Integrative Psychiatry

Cultural Humility, Empowerment and Advocacy in Psychiatry by Noshene Ranjbar, MD

By March 22, 2021No Comments

Watch this awesome video as Dr. Noshene Ranjbar talks about Cultural Humility, Empowerment and Advocacy in Psychiatry.

FULL TRANSCRIPT
Trauma studies and knowing how to best address trauma culturally, racially, intergenerationally, personally, is the reason why integrative psychiatry is needed. Because trauma goes above and beyond any one box of ways to deal with. And so we really need every aspect of human science, anthropology, history, philosophy, medicine, cultural studies, social studies to come together. No one field has a monopoly when it comes to trauma and its effect across cultures.

Trauma
“Injury” – to the mind, body and spirit
Trauma, as we have heard a lot about, shakes us up.
It produces an injury to our mind, to our body, and to our spirit.
And it can look, it can make us behave in ways and act in ways and feel in ways that almost defy any particular box in the DSM.

Trauma-Informed Care
Trauma-informed care tries to train us in ways that we can meet people where they’re at, help them be safe enough so that they can actually access the care we’re providing. Learning how to see trauma in its complexity and beauty, and as a birthing place for transformation, which I think trauma informed care tries to look at from a distance, doesn’t get into it, is an ancient process. It is the core of what integrative medicine is. It is the core of what Mind Body medicine is.

How does our body naturally release trauma?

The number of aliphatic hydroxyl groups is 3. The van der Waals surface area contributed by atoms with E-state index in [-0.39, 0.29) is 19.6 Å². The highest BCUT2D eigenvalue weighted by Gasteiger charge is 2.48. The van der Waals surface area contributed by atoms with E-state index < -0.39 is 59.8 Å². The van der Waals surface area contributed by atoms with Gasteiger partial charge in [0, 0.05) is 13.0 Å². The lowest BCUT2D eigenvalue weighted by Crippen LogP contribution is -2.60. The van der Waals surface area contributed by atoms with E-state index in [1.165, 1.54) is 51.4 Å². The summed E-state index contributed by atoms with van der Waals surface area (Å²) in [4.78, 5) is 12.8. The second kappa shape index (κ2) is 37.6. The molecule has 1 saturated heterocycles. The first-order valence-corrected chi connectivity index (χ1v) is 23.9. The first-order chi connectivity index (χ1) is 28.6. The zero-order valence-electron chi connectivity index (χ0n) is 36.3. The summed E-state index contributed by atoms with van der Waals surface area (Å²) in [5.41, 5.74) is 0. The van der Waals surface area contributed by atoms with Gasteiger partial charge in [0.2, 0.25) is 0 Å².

● Breathing
● Screaming
● Shaking
● Connecting
● Crying
● Yawning
● Moving, Dancing
● Etc.

There are aspects of anthropology, human studies, biological studies and animal studies that can help us reconnect to the strength and to the capacity that the human mind, body and soul has to transform, even when things feel impossible and appear impossible. We come into this world as little babies, knowing without knowing how to release stress and trauma. We are, as Brene Brown says, wired for survival. We are wired to be transformed. And we start right as we come out of the first trauma of all of our lives, which is going through the birth canal from a most sacred, safe place to a place that is, all of a sudden, we are at the mercy of our mother-father environment to meet our needs.

What is Cultural Humility?

A personal lifelong commitment to self-evaluation and self-critique.

What Mind Body medicine and integrative psychiatry does, because it opens our mind to a much bigger picture of what a human being in pain and in need for healing, and what resiliency they carry and how can we support them in all of these different ways. It can make us humble; it can make us recognize that I have no idea what the person in front of me has been through. Even though I see the color of their skin, I see on the chart that it says they’ve been through X, Y and Z, or have whatever diagnoses or what culture they come from, I have no idea.

And if I can breathe with them, if I can connect with them on a human level, the chances that whatever modality I come up with is going to be a wiser one that actually suits who this person is in front of me is much greater. And the chance is that they’re going to trust me and I’m going to heal with them. So, I am not above them or just the provider. But I have the opportunity to dance with them through this journey and watch them heal and empower and strengthen and become an incredible source of light in their lives. And that takes humility.